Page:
Court of Appeals of Texas, Third District, Austin
THE 250TH DISTRICT COURT OF TRAVIS COUNTY NO.
D-1-GN-18-002681, THE HONORABLE TIM SULAK, JUDGE PRESIDING
Justices Triana, Smith, and Shannon [*]
an appeal from the order of the district court of Travis
County striking the appellant's pleadings as a discovery
sanction. Appellant is David Dumais and appellees are Charles
Haggas and Space Chimp, Inc. (collectively, Space Chimp).
This Court will affirm the order.
underlying suit, Dumais claimed that the software he bought
from Space Chimp was non-functional. Dumais had previously
asserted the identical claim in a suit in Travis County
district court; however, he nonsuited that case in May 2018
after failing to respond to Space Chimp's written
discovery requests. Two days later, he refiled the same claim
in the instant lawsuit. Thus commenced Dumais's pattern
of delay in complying with Space Chimp's discovery
requests to obtain electronic files furnished to Dumais.
Chimp asserts, in summary, that Dumais nonsuited the first
lawsuit to avoid answering discovery; that the electronic
files were finally produced almost seven months after
originally due in the first case; that Dumais missed four
separate deadlines to produce the electronic files; and that
he violated two separate court orders containing lesser
sanctions for not producing the files.
specifically, as the result of Dumais's continued failure
to produce the files, Space Chimp filed a motion to compel
production. After hearing, the district court ordered
production of the electronic files within ten days and
awarded Space Chimp $600 in attorneys' fees. The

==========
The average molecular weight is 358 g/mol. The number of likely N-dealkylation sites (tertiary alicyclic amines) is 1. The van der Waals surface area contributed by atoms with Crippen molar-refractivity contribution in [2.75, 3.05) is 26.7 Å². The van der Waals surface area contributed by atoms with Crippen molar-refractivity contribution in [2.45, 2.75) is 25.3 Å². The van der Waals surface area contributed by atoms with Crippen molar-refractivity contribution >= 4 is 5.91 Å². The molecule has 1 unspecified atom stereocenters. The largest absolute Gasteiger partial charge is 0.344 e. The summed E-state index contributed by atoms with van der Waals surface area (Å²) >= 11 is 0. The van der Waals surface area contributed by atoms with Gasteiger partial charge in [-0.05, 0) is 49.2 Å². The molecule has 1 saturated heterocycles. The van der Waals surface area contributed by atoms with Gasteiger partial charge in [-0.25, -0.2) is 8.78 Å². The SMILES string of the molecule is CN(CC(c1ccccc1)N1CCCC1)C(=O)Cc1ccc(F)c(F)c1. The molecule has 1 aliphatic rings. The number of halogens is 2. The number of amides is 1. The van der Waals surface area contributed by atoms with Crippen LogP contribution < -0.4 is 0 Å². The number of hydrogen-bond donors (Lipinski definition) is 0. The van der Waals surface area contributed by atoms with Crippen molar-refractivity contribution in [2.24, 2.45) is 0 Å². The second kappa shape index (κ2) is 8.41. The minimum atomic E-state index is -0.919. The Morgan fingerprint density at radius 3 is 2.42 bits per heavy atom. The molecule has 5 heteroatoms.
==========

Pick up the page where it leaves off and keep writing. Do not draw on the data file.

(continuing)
court's order provided further that failure to produce
the files by the ten-day deadline could result in further
sanctions against Dumais "up to and including striking
waited nearly fifty days past the court's ordered
deadline and not having received the electronic files, Space
Chimp filed a motion to strike Dumais's pleadings and
dismiss the case. After hearing, the district court ordered
Dumais to produce the requested files by December 11, 2018.
The order further provided that if such files were not
produced by that date, Dumais's pleadings would be
stricken and his suit dismissed. Instead of producing the
requested files by the deadline, Dumais filed two more
motions for extension of time, asserting his difficulties in
"accessing and copying" the files.
response, Space Chimp filed its second motion for discovery
sanctions requesting that Dumais's pleadings be stricken
and the case be dismissed with prejudice. Dumais finally
produced the requested electronic files on December 21, 2018.
hearing on the second motion for sanctions, Dumais pointed
out that the electronic files had been produced and that he
would pay Space Chimp's attorneys' fees incurred
"in filing the most recent motions." After hearing,
the court took the matter under advisement. A few days later,
the court requested proposed orders on the motion. On January
30, the court signed an order granting Space Chimp's
second motion for discovery sanctions and ordering
Dumais's pleadings stricken and all claims dismissed with
prejudice unless Dumais paid $10, 000 to Space Chimp by March
filed an appeal from the sanctions order after the March 1
deadline had passed and without paying the $10, 000 fine. In
his brief to this Court, Dumais asserts in a footnote that he
does not "believe" that the order granting Space
Chimp's motion for discovery sanctions is a "final,
appealable judgment." He advances no argument or
authority in support of his contention.
twenty years ago the Texas Supreme Court settled the finality
issue contrary to Dumais's "belief." In
Lehmann v. Har-Con Corp., 39 S.W.3d 191, 192-93
(Tex. 2001), the Court held:
A judgment issued without a conventional trial is final for
purposes of appeal if and only if it either actually disposes
of all claims and parties before the court, regardless of its
language, or it states with unmistakable clarity, that it is
a final judgment as to all claims and all parties.
January 30 sanctions order was rendered without a
conventional trial, and it disposed of all claims and all